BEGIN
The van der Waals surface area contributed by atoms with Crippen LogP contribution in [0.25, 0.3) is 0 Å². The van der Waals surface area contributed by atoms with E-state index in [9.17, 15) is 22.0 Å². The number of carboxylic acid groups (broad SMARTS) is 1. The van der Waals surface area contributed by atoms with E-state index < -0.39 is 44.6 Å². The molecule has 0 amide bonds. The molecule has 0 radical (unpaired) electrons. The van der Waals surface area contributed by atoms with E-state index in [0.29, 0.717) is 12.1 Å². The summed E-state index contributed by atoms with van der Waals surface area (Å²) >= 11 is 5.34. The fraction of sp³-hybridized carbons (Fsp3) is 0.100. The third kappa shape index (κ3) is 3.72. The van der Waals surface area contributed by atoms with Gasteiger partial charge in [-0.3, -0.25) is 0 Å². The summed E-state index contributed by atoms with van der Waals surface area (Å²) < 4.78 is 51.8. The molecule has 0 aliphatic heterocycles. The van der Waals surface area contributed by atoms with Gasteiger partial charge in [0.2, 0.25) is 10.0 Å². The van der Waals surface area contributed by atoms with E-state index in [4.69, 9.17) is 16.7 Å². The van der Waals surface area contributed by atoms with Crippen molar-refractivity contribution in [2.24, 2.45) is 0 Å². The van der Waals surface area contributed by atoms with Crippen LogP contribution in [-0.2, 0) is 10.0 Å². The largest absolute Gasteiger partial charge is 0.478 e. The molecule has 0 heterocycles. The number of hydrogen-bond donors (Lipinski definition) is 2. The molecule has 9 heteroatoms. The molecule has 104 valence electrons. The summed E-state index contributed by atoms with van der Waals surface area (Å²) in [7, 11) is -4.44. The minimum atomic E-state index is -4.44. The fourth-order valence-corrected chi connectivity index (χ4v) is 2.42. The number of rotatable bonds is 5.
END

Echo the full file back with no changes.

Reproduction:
The van der Waals surface area contributed by atoms with Crippen LogP contribution in [0.25, 0.3) is 0 Å². The van der Waals surface area contributed by atoms with E-state index in [9.17, 15) is 22.0 Å². The number of carboxylic acid groups (broad SMARTS) is 1. The van der Waals surface area contributed by atoms with E-state index < -0.39 is 44.6 Å². The molecule has 0 amide bonds. The molecule has 0 radical (unpaired) electrons. The van der Waals surface area contributed by atoms with E-state index in [0.29, 0.717) is 12.1 Å². The summed E-state index contributed by atoms with van der Waals surface area (Å²) >= 11 is 5.34. The fraction of sp³-hybridized carbons (Fsp3) is 0.100. The third kappa shape index (κ3) is 3.72. The van der Waals surface area contributed by atoms with Gasteiger partial charge in [-0.3, -0.25) is 0 Å². The summed E-state index contributed by atoms with van der Waals surface area (Å²) < 4.78 is 51.8. The molecule has 0 aliphatic heterocycles. The van der Waals surface area contributed by atoms with Gasteiger partial charge in [0.2, 0.25) is 10.0 Å². The van der Waals surface area contributed by atoms with E-state index in [4.69, 9.17) is 16.7 Å². The van der Waals surface area contributed by atoms with Crippen molar-refractivity contribution in [2.24, 2.45) is 0 Å². The van der Waals surface area contributed by atoms with Crippen LogP contribution in [-0.2, 0) is 10.0 Å². The largest absolute Gasteiger partial charge is 0.478 e. The molecule has 0 heterocycles. The number of hydrogen-bond donors (Lipinski definition) is 2. The molecule has 9 heteroatoms. The molecule has 104 valence electrons. The summed E-state index contributed by atoms with van der Waals surface area (Å²) in [7, 11) is -4.44. The minimum atomic E-state index is -4.44. The fourth-order valence-corrected chi connectivity index (χ4v) is 2.42. The number of rotatable bonds is 5.